Insignia, Dowse Art Museum, 28 Sep - 17 Nov 1996

Artist Statement

The origins of these badges are to be found in my travel drawings and writing from the early 1980's. I wanted to realise the drawings as objects but at that time my predominant working material was stone which presented various material and technical restrictions. And as I was deriving much of my inspiration for form and surface from alluvial jade stones, rounded and smoothed by the river, I consequently had difficulty with the rectangular format of the drawings. In an early attempt around 1983, I tried making "slides of my work". They had the format of 35mm transparencies, with the slide 'mount' made from copper and the 'film' made from a thin section of material: stone, glass, shell and bone. These did not develop far, and were never exhibited. I continued to record journeys, with drawings and photographs. I looked for ways to record the physical and spiritual states of travel: planning, packing, departure, new terrain, uncertain ways, strange lands, weird maps, nostalgia, remembrance, return.

It was not until 1993 that I achieved a satisfactory synthesis of concept and material. In that year, I travelled to the most southerly point of the South Island, Slope Point, and to the most northerly point of the North Island, Surville Cliffs. On my return from these two poles, I resolved to convey my ideas in the format of badges. At first I thought that they would utilise thin sections of stone, secured to and protected by a metal backing that carried the findings. I prepared the stone sections, miniature constructions of some detail. Then when the backing had been made from copper, it became obvious that various factors such as weight were going to make them awkward as badges. I realised that the copper backs were themselves badges, and the idea developed to use combinations of two different metals to create a design, which was then further enhanced by patination of the metal surfaces. The results were first exhibited in LIGHT RELIEF at Fingers (1994), and then in BADGE at Fluxus (1995).

This latest exhibition continues to record journeys through the land. It identifies my interests in geomorphology, the study of landscape, which has its roots in geology and geography. And it begins to examine the geometric insignia of flags, the badges of identity which nationalise people and place. These badges, which are amongst my smallest works were made this year concurrently with the large granite and marble sculptures of my exhibition CROSS COUNTRY that is currently travelling around the East Cape to show in Gisborne. To work on such extremes of size has been important in the development of both groups.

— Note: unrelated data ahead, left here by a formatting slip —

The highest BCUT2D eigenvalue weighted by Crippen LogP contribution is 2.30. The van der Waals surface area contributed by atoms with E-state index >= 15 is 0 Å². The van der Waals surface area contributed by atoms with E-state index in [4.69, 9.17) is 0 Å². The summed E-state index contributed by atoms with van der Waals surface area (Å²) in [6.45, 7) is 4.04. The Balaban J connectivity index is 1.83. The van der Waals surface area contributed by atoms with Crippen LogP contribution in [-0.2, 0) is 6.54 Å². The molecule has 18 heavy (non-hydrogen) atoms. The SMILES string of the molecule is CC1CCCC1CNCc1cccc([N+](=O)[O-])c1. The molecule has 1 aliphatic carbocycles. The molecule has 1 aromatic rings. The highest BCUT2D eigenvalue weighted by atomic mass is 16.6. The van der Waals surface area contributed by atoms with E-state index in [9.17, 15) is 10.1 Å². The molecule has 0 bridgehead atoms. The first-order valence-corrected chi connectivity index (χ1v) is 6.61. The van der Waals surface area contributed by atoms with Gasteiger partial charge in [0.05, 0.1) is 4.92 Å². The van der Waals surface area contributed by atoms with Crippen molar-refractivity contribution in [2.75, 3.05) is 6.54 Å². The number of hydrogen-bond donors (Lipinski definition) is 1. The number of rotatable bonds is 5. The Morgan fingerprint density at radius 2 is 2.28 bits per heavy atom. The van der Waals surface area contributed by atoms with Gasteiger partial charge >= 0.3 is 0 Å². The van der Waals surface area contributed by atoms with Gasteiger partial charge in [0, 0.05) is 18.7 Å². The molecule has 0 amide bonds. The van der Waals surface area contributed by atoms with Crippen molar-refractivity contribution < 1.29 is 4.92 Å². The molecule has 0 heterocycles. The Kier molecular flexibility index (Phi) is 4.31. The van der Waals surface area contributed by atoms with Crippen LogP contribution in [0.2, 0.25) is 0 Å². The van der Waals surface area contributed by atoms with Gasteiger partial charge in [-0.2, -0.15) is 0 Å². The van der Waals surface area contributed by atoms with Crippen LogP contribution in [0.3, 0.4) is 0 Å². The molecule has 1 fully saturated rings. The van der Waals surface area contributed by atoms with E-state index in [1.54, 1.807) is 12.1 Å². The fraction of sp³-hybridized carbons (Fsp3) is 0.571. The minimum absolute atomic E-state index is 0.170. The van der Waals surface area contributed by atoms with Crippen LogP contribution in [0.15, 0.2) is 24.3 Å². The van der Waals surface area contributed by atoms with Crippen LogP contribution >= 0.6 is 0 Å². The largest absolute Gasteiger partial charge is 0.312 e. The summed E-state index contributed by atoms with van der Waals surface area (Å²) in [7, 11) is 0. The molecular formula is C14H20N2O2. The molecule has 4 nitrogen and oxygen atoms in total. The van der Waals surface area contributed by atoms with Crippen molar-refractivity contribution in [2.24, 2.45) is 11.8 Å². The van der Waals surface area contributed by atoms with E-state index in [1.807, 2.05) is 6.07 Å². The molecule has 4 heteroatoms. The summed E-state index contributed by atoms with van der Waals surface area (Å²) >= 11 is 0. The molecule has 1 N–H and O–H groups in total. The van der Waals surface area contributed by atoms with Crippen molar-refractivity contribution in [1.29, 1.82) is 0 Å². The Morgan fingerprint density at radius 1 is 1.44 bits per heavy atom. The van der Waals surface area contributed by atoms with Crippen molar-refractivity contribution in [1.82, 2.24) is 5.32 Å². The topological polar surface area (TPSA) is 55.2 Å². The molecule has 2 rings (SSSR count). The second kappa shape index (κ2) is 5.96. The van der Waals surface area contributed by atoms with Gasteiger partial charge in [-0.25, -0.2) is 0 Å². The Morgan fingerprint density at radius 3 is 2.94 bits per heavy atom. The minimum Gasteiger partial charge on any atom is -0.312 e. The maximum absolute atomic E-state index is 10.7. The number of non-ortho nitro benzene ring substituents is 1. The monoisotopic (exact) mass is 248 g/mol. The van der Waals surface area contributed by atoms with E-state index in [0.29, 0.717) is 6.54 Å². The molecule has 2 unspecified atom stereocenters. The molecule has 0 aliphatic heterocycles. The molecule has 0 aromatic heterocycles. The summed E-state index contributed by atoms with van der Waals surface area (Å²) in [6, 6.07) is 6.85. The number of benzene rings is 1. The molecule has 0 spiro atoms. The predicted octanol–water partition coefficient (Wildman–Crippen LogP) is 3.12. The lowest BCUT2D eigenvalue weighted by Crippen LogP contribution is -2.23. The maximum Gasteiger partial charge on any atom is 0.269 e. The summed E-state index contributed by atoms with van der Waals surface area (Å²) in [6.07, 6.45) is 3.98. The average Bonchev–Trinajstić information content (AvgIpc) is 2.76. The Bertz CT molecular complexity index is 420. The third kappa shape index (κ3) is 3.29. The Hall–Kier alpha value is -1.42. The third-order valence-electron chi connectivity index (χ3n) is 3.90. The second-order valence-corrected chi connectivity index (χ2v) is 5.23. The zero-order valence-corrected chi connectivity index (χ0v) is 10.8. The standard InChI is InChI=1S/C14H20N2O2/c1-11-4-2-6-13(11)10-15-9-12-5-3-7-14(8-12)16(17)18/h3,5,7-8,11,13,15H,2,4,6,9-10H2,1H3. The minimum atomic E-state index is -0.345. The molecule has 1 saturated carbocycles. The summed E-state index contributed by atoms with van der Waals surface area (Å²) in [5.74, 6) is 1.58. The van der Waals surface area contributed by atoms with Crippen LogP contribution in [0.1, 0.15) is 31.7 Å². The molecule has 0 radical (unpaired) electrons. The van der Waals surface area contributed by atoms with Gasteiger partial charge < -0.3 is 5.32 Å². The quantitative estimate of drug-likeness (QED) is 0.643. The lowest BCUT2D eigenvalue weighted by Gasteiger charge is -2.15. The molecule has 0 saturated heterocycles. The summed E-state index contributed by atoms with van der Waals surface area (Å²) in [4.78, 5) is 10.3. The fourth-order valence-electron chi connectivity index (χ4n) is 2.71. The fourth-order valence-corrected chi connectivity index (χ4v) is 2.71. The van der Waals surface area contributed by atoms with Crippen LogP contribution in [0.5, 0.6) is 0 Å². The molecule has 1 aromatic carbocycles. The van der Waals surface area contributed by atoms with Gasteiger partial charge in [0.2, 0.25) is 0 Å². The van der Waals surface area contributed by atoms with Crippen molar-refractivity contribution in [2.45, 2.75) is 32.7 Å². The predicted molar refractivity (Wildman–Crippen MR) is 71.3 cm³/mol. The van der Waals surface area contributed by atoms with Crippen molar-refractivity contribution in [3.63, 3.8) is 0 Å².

The metals used in the badges are copper, silver, and brass (an alloy of copper and zinc). The shaped metal sections were soldered together with silver solder and then forged and ground to their final form. After attachments of the findings the badges were individually patinated with a variety of chemicals under different conditions. When all reactions had ceased, the surfaces were allowed to dry completely before being lacquered to seal them against further reaction. I expect some of the patinae will continue to change slightly, and I am interested in following such changes. The patinae are quite robust, but should not be exposed to water, heat or abrasion. Under normal conditions of wear they should last for many years, and should hopefully only get better.


Thanks to Areta Wilkinson for her assistance with fabrication of these badges.

This exhibition continues my long association with the Dowse Art Museum, and I gratefully acknowledge the support of Bob Maysmor and his staff.

John Edgar
Karekare, September 1996

Going to copper mountain
Cross country
Lie of the land
Around the cape
Five-pointed star
Southern Cross
Endless plain

Surville Cliffs
34 23 47 S
173 01 00 E

Slope Point
46 40 42 S
169 00 00 E

Flying the flag
Sign of Occupation

Flags of the world
Maps of the realm
Postcards from a friend
Souvenirs of the journey